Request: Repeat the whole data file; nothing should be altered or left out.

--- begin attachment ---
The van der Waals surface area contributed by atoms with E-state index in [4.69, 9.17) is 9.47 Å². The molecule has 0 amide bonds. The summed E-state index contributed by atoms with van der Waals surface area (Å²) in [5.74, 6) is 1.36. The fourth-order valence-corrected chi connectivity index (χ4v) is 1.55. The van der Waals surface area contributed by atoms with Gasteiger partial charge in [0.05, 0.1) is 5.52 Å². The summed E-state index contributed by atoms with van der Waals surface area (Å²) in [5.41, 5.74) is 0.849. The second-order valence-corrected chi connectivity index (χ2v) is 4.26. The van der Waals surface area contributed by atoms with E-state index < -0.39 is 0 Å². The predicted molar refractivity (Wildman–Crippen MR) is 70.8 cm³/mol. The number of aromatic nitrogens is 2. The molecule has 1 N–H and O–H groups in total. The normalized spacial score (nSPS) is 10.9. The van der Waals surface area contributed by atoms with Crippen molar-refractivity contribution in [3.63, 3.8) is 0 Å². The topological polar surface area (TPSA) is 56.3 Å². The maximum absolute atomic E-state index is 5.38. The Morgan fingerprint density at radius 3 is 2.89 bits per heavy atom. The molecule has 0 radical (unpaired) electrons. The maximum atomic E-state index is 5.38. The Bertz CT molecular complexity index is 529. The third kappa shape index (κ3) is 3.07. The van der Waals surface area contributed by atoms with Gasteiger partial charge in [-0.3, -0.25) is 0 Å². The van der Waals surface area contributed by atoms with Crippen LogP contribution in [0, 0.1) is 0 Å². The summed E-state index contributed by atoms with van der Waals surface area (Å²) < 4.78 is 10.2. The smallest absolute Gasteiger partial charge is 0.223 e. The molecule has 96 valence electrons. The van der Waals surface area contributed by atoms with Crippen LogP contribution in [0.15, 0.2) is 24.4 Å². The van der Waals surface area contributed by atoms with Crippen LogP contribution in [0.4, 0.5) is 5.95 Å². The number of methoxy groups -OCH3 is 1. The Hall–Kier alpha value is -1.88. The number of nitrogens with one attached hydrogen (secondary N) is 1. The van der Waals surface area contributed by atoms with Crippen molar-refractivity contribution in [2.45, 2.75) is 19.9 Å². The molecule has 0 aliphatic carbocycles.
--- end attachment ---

The van der Waals surface area contributed by atoms with E-state index in [4.69, 9.17) is 9.47 Å². The molecule has 0 amide bonds. The summed E-state index contributed by atoms with van der Waals surface area (Å²) in [5.74, 6) is 1.36. The fourth-order valence-corrected chi connectivity index (χ4v) is 1.55. The van der Waals surface area contributed by atoms with Gasteiger partial charge in [0.05, 0.1) is 5.52 Å². The summed E-state index contributed by atoms with van der Waals surface area (Å²) in [5.41, 5.74) is 0.849. The second-order valence-corrected chi connectivity index (χ2v) is 4.26. The van der Waals surface area contributed by atoms with E-state index < -0.39 is 0 Å². The predicted molar refractivity (Wildman–Crippen MR) is 70.8 cm³/mol. The number of aromatic nitrogens is 2. The molecule has 1 N–H and O–H groups in total. The normalized spacial score (nSPS) is 10.9. The van der Waals surface area contributed by atoms with Crippen molar-refractivity contribution in [3.63, 3.8) is 0 Å². The topological polar surface area (TPSA) is 56.3 Å². The maximum absolute atomic E-state index is 5.38. The Morgan fingerprint density at radius 3 is 2.89 bits per heavy atom. The molecule has 0 radical (unpaired) electrons. The maximum atomic E-state index is 5.38. The Bertz CT molecular complexity index is 529. The third kappa shape index (κ3) is 3.07. The van der Waals surface area contributed by atoms with Gasteiger partial charge in [-0.3, -0.25) is 0 Å². The van der Waals surface area contributed by atoms with Crippen LogP contribution in [0, 0.1) is 0 Å². The summed E-state index contributed by atoms with van der Waals surface area (Å²) < 4.78 is 10.2. The smallest absolute Gasteiger partial charge is 0.223 e. The molecule has 96 valence electrons. The van der Waals surface area contributed by atoms with Crippen LogP contribution in [0.15, 0.2) is 24.4 Å². The van der Waals surface area contributed by atoms with Crippen LogP contribution in [0.4, 0.5) is 5.95 Å². The number of methoxy groups -OCH3 is 1. The Hall–Kier alpha value is -1.88. The number of nitrogens with one attached hydrogen (secondary N) is 1. The van der Waals surface area contributed by atoms with Crippen molar-refractivity contribution in [2.45, 2.75) is 19.9 Å². The molecule has 0 aliphatic carbocycles.